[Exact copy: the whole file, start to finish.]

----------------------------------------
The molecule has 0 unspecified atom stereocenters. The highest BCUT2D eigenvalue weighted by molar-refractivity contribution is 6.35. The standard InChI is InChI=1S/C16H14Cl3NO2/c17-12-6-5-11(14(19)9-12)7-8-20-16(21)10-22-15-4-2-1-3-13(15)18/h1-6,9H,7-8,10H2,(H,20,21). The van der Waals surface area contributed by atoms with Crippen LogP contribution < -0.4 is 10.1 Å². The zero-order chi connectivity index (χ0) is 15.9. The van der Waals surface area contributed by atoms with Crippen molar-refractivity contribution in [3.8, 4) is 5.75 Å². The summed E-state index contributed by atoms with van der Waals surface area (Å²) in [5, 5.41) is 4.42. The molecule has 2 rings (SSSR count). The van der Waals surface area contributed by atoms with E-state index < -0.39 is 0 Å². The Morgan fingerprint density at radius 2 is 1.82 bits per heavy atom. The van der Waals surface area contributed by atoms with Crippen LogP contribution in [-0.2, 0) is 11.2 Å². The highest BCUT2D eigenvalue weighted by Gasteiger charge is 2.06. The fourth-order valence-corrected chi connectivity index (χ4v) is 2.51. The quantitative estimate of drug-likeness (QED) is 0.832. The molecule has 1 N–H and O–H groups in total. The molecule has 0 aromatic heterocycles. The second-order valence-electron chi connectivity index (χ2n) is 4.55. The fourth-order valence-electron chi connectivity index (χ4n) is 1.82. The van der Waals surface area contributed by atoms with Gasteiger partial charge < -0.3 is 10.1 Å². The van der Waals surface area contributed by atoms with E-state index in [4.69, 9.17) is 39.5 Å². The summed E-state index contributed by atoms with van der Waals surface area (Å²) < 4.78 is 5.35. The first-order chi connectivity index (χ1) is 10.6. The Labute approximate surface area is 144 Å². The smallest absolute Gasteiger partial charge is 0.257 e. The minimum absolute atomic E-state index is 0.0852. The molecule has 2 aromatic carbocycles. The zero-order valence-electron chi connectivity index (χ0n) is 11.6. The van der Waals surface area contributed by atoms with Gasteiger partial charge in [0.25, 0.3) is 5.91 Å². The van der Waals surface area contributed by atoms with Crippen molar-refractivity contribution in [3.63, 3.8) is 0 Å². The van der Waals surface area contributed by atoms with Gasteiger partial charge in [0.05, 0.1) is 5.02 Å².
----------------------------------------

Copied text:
The molecule has 0 unspecified atom stereocenters. The highest BCUT2D eigenvalue weighted by molar-refractivity contribution is 6.35. The standard InChI is InChI=1S/C16H14Cl3NO2/c17-12-6-5-11(14(19)9-12)7-8-20-16(21)10-22-15-4-2-1-3-13(15)18/h1-6,9H,7-8,10H2,(H,20,21). The van der Waals surface area contributed by atoms with Crippen LogP contribution < -0.4 is 10.1 Å². The zero-order chi connectivity index (χ0) is 15.9. The van der Waals surface area contributed by atoms with Crippen molar-refractivity contribution in [3.8, 4) is 5.75 Å². The summed E-state index contributed by atoms with van der Waals surface area (Å²) in [5, 5.41) is 4.42. The molecule has 2 rings (SSSR count). The van der Waals surface area contributed by atoms with E-state index < -0.39 is 0 Å². The Morgan fingerprint density at radius 2 is 1.82 bits per heavy atom. The van der Waals surface area contributed by atoms with Crippen LogP contribution in [-0.2, 0) is 11.2 Å². The highest BCUT2D eigenvalue weighted by Gasteiger charge is 2.06. The fourth-order valence-corrected chi connectivity index (χ4v) is 2.51. The quantitative estimate of drug-likeness (QED) is 0.832. The molecule has 1 N–H and O–H groups in total. The molecule has 0 aromatic heterocycles. The second-order valence-electron chi connectivity index (χ2n) is 4.55. The fourth-order valence-electron chi connectivity index (χ4n) is 1.82. The van der Waals surface area contributed by atoms with Gasteiger partial charge < -0.3 is 10.1 Å². The van der Waals surface area contributed by atoms with E-state index in [4.69, 9.17) is 39.5 Å². The summed E-state index contributed by atoms with van der Waals surface area (Å²) < 4.78 is 5.35. The first-order chi connectivity index (χ1) is 10.6. The Labute approximate surface area is 144 Å². The smallest absolute Gasteiger partial charge is 0.257 e. The minimum absolute atomic E-state index is 0.0852. The molecule has 2 aromatic carbocycles. The zero-order valence-electron chi connectivity index (χ0n) is 11.6. The van der Waals surface area contributed by atoms with Gasteiger partial charge in [0.25, 0.3) is 5.91 Å². The van der Waals surface area contributed by atoms with Crippen molar-refractivity contribution in [3.63, 3.8) is 0 Å². The van der Waals surface area contributed by atoms with Gasteiger partial charge in [0.05, 0.1) is 5.02 Å².